With only had seven weeks leave from work, we decided to restrict ourselves to a small area, rather than try to travel large distances. This was our third visit to India, and we had previously trekked in Nepal. This visit took place from April to June 1992, in the pre-monsoonal period; it isn't an ideal time of year on the hot plains, but it is an excellent time to see the rhododendrons and orchids in the mountains.
Before leaving Australia we wrote to the Indian Tourist Information Office, outlining where we hoped to travel, and asking for conditions applying to entry to Sikkim. The travel guides we read were in disagreement about this, but generally suggested that we should apply to New Delhi three months in advance for the restricted area permit, and to the Sikkim Tourist office (in New Delhi) two months in advance for a trekking permit. The Indian Tourist Information Office re-assured us that we could obtain the restricted area permit in Calcutta; we decided to take our chances with the trekking permit. The Tourist Office is a great place to get pamplets, maps and information, and should be your first port of call when planning a trip to India.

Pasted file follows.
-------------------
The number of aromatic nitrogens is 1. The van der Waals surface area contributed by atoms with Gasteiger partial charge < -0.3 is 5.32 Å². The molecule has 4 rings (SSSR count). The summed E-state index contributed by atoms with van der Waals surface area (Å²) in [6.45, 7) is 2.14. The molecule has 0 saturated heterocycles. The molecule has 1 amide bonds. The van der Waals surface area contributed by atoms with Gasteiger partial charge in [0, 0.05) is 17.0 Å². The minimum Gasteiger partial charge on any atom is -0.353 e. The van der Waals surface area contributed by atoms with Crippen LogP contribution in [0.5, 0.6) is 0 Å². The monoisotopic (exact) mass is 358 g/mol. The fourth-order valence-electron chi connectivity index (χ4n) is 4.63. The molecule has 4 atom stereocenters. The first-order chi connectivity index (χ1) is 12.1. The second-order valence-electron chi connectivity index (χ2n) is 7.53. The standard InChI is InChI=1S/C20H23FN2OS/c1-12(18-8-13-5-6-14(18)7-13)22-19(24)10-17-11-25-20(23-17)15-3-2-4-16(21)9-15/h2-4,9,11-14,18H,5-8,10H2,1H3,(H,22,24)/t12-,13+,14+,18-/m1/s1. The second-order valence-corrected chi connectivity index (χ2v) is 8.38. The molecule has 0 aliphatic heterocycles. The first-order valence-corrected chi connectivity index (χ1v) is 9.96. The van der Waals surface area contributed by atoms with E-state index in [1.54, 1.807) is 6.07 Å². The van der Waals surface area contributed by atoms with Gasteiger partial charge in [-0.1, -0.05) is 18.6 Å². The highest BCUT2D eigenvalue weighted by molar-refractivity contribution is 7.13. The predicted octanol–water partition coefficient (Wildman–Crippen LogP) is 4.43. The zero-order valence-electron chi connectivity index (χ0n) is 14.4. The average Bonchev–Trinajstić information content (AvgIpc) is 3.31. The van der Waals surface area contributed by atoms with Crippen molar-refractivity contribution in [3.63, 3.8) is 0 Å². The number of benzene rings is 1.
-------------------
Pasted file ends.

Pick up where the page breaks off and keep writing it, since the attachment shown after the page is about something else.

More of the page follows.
The story is written up in four parts:
Before this trip we would have said that there was nowhere in India that was not worth visiting. I'm forced to admit that Calcutta was not enjoyable, and I would not urge people to visit it, especially in the pre-monsoonal months. We also admitted to boredom in Orissa, something that has not happened on such a large scale before. Partly that was due to the need to stay fairly close to Calcutta, having to make it back in time for our scheduled departure; under different circumstances we would simply have left Orissa earlier, as soon as we had exhausted the attractions that appealed to us.
I would still encourage anyone with the slightest interest in India to go there - *almost* everywhere is worth visiting!!